Although I understand their motives for doing so, as a historian of science, I am very sceptical of peoples’ attempts to make an institution out of the so-called Darwin Day. In my opinion this only serves to strengthen, propagate and support the big names and big events view of the history of science, which is for me an anathema. What I see is people saying that Darwin is the be all and end all of biology.
Biology as a discipline has a long and complex history stretching back way before Aristotle who is often presented as a sort of father figure of the life sciences and involving the efforts of literally hundreds of named researchers and just as many if not more whose names have unfortunately become lost in the mist of time.
Even in the comparatively narrow history of biological evolution Darwin’s name is only one amongst many. Some who paved the path he would tread, including the much-maligned Lamarck and his own grandfather Erasmus. Some who were his contemporaries and contributed important aspects of the theory, most notably Alfred Wallace and Thomas Huxley and the many who followed in his footsteps filling in the gaps, correcting the errors and extending the theory in directions and areas that Darwin never dreamed of. Yes Charles Darwin made an important contribution to the history of biology. However his is only one stone, a particularly bright and fascinating one, in the vast mosaic of evolutionary theory and the much vaster mosaic of biology. Many hands cut and shaped stones for that mosaic and in over emphasising Darwin and his role by creating a Darwin Day people unwittingly diminish the contribution of those other.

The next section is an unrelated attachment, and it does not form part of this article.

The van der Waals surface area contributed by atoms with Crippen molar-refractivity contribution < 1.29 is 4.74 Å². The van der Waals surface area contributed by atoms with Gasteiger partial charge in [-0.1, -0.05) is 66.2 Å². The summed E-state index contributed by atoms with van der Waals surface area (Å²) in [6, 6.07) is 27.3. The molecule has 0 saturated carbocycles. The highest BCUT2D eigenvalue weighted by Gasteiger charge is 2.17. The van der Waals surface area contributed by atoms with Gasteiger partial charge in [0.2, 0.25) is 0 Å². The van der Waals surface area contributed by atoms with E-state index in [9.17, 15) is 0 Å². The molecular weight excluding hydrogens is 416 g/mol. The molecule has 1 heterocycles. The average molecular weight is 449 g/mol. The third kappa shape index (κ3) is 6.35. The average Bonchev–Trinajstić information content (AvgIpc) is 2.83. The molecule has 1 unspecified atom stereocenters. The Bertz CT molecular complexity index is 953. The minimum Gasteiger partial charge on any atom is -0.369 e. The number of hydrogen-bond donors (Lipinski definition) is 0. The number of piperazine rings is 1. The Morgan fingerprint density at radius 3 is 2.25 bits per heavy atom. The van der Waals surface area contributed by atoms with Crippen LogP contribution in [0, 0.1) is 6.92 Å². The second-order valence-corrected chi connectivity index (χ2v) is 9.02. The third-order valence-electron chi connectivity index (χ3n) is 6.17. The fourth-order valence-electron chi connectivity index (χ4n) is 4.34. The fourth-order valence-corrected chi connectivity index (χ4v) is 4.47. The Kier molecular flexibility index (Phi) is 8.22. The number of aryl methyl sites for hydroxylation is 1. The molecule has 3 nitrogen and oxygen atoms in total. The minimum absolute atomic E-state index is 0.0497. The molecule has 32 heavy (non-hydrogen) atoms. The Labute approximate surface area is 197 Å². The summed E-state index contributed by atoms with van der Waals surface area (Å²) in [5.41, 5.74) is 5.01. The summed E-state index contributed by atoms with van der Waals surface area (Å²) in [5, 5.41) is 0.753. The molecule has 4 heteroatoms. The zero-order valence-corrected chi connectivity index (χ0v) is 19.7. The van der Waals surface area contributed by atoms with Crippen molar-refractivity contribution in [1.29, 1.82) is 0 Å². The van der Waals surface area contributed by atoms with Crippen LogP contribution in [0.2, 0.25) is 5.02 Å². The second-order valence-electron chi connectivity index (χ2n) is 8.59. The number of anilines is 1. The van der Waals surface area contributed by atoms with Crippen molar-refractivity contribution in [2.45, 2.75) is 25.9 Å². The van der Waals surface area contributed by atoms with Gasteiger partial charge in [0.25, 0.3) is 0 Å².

In that sense my Monday blast from the past (on a Sunday) this week is a post I wrote two years ago on a man who made significant contributions to scientific method, human physiology and zoology the seventeenth century Dutch naturalist Jan Swammerdam who was born on 12th February 1637.